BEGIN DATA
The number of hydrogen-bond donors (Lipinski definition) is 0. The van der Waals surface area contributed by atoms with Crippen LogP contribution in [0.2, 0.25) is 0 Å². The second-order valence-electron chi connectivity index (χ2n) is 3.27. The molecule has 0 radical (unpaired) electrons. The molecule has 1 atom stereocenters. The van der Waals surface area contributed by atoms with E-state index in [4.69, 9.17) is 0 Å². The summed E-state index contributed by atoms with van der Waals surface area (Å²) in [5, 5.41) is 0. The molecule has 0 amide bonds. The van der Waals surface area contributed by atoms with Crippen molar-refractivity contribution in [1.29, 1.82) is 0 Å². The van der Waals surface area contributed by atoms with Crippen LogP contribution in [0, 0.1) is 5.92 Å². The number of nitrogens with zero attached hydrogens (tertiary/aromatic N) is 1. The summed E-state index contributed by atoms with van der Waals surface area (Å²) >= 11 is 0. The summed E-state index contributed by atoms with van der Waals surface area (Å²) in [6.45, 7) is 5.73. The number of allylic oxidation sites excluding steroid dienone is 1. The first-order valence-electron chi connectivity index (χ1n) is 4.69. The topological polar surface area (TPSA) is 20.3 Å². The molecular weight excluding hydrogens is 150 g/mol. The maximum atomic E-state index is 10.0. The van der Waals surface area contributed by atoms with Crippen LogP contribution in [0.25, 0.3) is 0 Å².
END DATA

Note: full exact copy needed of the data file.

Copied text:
The number of hydrogen-bond donors (Lipinski definition) is 0. The van der Waals surface area contributed by atoms with Crippen LogP contribution in [0.2, 0.25) is 0 Å². The second-order valence-electron chi connectivity index (χ2n) is 3.27. The molecule has 0 radical (unpaired) electrons. The molecule has 1 atom stereocenters. The van der Waals surface area contributed by atoms with E-state index in [4.69, 9.17) is 0 Å². The summed E-state index contributed by atoms with van der Waals surface area (Å²) in [5, 5.41) is 0. The molecule has 0 amide bonds. The van der Waals surface area contributed by atoms with Crippen molar-refractivity contribution in [1.29, 1.82) is 0 Å². The van der Waals surface area contributed by atoms with Crippen LogP contribution in [0, 0.1) is 5.92 Å². The number of nitrogens with zero attached hydrogens (tertiary/aromatic N) is 1. The summed E-state index contributed by atoms with van der Waals surface area (Å²) >= 11 is 0. The summed E-state index contributed by atoms with van der Waals surface area (Å²) in [6.45, 7) is 5.73. The number of allylic oxidation sites excluding steroid dienone is 1. The first-order valence-electron chi connectivity index (χ1n) is 4.69. The topological polar surface area (TPSA) is 20.3 Å². The molecular weight excluding hydrogens is 150 g/mol. The maximum atomic E-state index is 10.0. The van der Waals surface area contributed by atoms with Crippen LogP contribution in [0.25, 0.3) is 0 Å².